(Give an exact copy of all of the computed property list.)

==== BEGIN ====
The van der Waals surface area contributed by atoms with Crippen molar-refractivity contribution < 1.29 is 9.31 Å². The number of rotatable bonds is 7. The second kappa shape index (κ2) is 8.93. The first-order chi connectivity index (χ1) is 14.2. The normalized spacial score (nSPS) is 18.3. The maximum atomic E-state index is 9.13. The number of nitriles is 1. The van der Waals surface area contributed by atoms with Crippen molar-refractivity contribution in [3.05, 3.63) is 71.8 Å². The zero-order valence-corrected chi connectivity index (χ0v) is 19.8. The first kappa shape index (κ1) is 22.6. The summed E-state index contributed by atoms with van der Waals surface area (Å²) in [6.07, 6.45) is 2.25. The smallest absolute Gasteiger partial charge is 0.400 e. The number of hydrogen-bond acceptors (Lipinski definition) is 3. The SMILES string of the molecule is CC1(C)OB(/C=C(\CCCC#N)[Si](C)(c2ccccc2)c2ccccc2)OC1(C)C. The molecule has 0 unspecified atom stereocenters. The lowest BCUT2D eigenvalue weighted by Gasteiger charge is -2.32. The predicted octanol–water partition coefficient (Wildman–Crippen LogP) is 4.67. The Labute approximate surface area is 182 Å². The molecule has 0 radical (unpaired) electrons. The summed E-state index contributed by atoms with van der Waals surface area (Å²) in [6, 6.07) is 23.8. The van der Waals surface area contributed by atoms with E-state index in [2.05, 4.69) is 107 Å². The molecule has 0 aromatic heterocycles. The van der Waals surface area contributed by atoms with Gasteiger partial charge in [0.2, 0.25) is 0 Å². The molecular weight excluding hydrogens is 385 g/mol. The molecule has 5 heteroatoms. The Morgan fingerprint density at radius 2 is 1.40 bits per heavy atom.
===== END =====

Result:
The van der Waals surface area contributed by atoms with Crippen molar-refractivity contribution < 1.29 is 9.31 Å². The number of rotatable bonds is 7. The second kappa shape index (κ2) is 8.93. The first-order chi connectivity index (χ1) is 14.2. The normalized spacial score (nSPS) is 18.3. The maximum atomic E-state index is 9.13. The number of nitriles is 1. The van der Waals surface area contributed by atoms with Crippen molar-refractivity contribution in [3.05, 3.63) is 71.8 Å². The zero-order valence-corrected chi connectivity index (χ0v) is 19.8. The first kappa shape index (κ1) is 22.6. The summed E-state index contributed by atoms with van der Waals surface area (Å²) in [6.07, 6.45) is 2.25. The smallest absolute Gasteiger partial charge is 0.400 e. The number of hydrogen-bond acceptors (Lipinski definition) is 3. The SMILES string of the molecule is CC1(C)OB(/C=C(\CCCC#N)[Si](C)(c2ccccc2)c2ccccc2)OC1(C)C. The molecule has 0 unspecified atom stereocenters. The lowest BCUT2D eigenvalue weighted by Gasteiger charge is -2.32. The predicted octanol–water partition coefficient (Wildman–Crippen LogP) is 4.67. The Labute approximate surface area is 182 Å². The molecule has 0 radical (unpaired) electrons. The summed E-state index contributed by atoms with van der Waals surface area (Å²) in [6, 6.07) is 23.8. The van der Waals surface area contributed by atoms with E-state index in [2.05, 4.69) is 107 Å². The molecule has 0 aromatic heterocycles. The van der Waals surface area contributed by atoms with Gasteiger partial charge in [0.2, 0.25) is 0 Å². The molecular weight excluding hydrogens is 385 g/mol. The molecule has 5 heteroatoms. The Morgan fingerprint density at radius 2 is 1.40 bits per heavy atom.